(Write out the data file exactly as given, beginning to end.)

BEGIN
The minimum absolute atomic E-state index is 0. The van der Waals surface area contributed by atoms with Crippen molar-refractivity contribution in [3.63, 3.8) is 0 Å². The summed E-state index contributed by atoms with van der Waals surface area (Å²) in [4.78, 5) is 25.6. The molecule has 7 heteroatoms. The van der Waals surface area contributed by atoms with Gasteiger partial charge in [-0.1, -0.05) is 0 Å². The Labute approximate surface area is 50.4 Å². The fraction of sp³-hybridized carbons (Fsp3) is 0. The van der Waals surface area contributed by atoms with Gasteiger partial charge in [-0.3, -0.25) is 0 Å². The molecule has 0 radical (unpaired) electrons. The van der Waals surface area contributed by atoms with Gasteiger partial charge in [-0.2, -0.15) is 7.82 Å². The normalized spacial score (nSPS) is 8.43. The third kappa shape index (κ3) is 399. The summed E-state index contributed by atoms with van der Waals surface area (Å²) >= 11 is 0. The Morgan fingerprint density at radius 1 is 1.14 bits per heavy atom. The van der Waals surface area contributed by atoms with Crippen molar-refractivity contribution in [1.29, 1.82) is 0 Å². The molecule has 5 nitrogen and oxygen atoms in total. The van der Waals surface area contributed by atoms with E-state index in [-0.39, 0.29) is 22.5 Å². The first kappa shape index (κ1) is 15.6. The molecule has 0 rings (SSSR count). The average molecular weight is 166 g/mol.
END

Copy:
The minimum absolute atomic E-state index is 0. The van der Waals surface area contributed by atoms with Crippen molar-refractivity contribution in [3.63, 3.8) is 0 Å². The summed E-state index contributed by atoms with van der Waals surface area (Å²) in [4.78, 5) is 25.6. The molecule has 7 heteroatoms. The van der Waals surface area contributed by atoms with Gasteiger partial charge in [-0.1, -0.05) is 0 Å². The Labute approximate surface area is 50.4 Å². The fraction of sp³-hybridized carbons (Fsp3) is 0. The van der Waals surface area contributed by atoms with Gasteiger partial charge in [-0.3, -0.25) is 0 Å². The molecule has 0 radical (unpaired) electrons. The van der Waals surface area contributed by atoms with Gasteiger partial charge in [-0.2, -0.15) is 7.82 Å². The normalized spacial score (nSPS) is 8.43. The third kappa shape index (κ3) is 399. The summed E-state index contributed by atoms with van der Waals surface area (Å²) >= 11 is 0. The Morgan fingerprint density at radius 1 is 1.14 bits per heavy atom. The van der Waals surface area contributed by atoms with Crippen molar-refractivity contribution in [1.29, 1.82) is 0 Å². The molecule has 5 nitrogen and oxygen atoms in total. The van der Waals surface area contributed by atoms with E-state index in [-0.39, 0.29) is 22.5 Å². The first kappa shape index (κ1) is 15.6. The molecule has 0 rings (SSSR count). The average molecular weight is 166 g/mol.